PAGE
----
The trial of two young men accused of the murder of former South African far right leader Eugene Terreblanche has been unexpectedly postponed by judges in Ventersdorp. Proceedings have been ongoing for two weeks.
No reason has been given for the postponement of the trial, which will now resume on January 30 2012.
It is not common for such an adjournment to be enforced.
It may, however, be speculated that revelations about the conduct of officers at the murder scene and the treatment of key evidence was in part responsible for the judges' decision.
Pathologist Dr Ruweida Moorad, who conducted Terreblanche's autopsy, has implied in the witness box that the murder scene may have been tampered with by police.
According to Moorad, fluid around Terreblanche's genitals that resembled semen was clearly visible in photos of the scene. It was, however, not present or identifiable at the time of the autopsy. She said it was possible that the fluid had been wiped off.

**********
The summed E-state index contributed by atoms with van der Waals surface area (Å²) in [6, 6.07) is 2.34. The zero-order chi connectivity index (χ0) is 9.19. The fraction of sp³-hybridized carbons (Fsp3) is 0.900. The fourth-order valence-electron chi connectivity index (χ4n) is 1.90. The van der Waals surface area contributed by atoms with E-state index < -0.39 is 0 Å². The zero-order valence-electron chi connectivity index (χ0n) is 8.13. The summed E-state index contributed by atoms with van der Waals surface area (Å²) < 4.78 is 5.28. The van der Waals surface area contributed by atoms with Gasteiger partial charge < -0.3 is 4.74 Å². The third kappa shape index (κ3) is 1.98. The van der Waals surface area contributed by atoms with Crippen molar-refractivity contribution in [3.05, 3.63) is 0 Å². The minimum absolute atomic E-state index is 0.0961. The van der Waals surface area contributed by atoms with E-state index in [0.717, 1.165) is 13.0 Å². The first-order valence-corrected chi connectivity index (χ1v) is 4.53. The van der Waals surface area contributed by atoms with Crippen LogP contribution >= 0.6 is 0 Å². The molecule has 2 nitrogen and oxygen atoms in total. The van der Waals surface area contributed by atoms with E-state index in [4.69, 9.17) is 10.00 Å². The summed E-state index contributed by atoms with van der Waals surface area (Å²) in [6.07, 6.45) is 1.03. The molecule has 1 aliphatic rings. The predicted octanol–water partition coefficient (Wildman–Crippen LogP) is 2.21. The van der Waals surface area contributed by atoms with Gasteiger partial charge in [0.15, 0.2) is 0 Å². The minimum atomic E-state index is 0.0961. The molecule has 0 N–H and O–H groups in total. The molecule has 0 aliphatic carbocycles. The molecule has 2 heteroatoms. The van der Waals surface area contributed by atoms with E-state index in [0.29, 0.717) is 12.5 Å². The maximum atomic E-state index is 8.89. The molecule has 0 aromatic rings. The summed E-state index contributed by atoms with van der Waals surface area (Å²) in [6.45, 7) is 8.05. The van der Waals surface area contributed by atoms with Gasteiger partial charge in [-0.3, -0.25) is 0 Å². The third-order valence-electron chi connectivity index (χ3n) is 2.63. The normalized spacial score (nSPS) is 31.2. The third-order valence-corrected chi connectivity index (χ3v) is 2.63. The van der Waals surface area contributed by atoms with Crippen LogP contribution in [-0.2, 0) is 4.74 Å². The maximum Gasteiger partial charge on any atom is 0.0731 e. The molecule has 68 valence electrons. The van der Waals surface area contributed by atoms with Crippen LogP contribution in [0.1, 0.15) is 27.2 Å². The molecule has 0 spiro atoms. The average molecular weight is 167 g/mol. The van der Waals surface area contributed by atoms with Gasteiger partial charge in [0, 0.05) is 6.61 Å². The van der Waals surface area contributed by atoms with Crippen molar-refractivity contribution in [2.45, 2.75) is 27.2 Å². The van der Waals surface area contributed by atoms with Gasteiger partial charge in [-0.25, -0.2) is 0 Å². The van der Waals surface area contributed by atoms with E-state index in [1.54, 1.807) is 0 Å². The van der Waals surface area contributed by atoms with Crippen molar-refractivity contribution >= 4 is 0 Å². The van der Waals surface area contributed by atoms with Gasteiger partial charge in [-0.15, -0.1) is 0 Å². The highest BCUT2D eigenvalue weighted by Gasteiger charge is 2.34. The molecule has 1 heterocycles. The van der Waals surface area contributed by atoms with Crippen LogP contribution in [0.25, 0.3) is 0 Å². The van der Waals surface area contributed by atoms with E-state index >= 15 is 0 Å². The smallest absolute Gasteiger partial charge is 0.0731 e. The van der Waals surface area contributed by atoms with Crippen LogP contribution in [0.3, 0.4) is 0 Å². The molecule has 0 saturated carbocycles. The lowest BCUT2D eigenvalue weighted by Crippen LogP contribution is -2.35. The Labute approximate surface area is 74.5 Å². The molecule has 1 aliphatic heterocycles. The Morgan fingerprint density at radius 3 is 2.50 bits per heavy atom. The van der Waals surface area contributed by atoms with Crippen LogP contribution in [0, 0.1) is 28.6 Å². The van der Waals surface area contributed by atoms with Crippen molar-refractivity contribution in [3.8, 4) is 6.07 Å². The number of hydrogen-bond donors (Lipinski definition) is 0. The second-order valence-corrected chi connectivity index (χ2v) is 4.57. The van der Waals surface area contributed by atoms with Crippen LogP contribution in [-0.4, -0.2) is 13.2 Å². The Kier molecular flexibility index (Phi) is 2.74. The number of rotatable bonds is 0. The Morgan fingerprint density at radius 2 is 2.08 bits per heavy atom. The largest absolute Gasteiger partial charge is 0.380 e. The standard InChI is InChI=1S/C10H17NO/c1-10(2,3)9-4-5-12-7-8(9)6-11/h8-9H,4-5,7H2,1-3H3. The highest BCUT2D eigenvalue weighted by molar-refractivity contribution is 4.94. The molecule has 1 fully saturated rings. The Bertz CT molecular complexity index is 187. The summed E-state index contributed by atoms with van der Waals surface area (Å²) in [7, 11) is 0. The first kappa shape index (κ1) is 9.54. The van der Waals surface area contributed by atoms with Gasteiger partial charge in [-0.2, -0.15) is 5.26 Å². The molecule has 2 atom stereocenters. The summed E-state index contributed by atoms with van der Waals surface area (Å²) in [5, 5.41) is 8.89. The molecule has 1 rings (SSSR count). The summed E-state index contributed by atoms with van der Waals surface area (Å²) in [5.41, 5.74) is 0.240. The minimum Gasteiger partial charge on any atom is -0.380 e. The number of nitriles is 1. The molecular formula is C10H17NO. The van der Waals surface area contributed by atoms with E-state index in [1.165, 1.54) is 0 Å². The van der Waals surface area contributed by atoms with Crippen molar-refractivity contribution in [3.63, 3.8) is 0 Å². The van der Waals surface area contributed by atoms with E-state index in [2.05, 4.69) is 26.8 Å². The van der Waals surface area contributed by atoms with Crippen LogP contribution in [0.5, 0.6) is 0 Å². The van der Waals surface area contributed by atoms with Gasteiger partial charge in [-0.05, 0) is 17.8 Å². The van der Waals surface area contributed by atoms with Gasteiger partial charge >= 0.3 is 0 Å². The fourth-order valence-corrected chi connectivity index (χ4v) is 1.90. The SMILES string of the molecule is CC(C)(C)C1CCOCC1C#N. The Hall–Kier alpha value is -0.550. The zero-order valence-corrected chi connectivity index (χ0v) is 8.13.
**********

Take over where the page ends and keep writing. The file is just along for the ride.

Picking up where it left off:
Moreover, no state pathologist was called to the scene. Moorad described this as 'highly unusual'.
Another witness, police officer Bobby Sephini, said that very little evidence was gathered at the crime scene. Fluid swabs were not taken, and samples of Terreblanche's clothing were left unexamined. This was also said to be against usual procedure.
These testimonies, coupled with the earlier revelation that a police officer at the scene changed his story under pressure from his superior, only adds weight to the defence counsel's argument that there has been malpractice or, at worst, institutional corruption.
It therefore seems likely that the suspension of the trial is to allow a fuller understanding of the integrity of the evidence presented, and to avoid jurors being given false impressions of evidential or testimonial reliability.
This, however, is pure conjecture on my part and no official explanation is forthcoming.
See these two articles for Think Africa Press' prior coverage of the trial and its developments.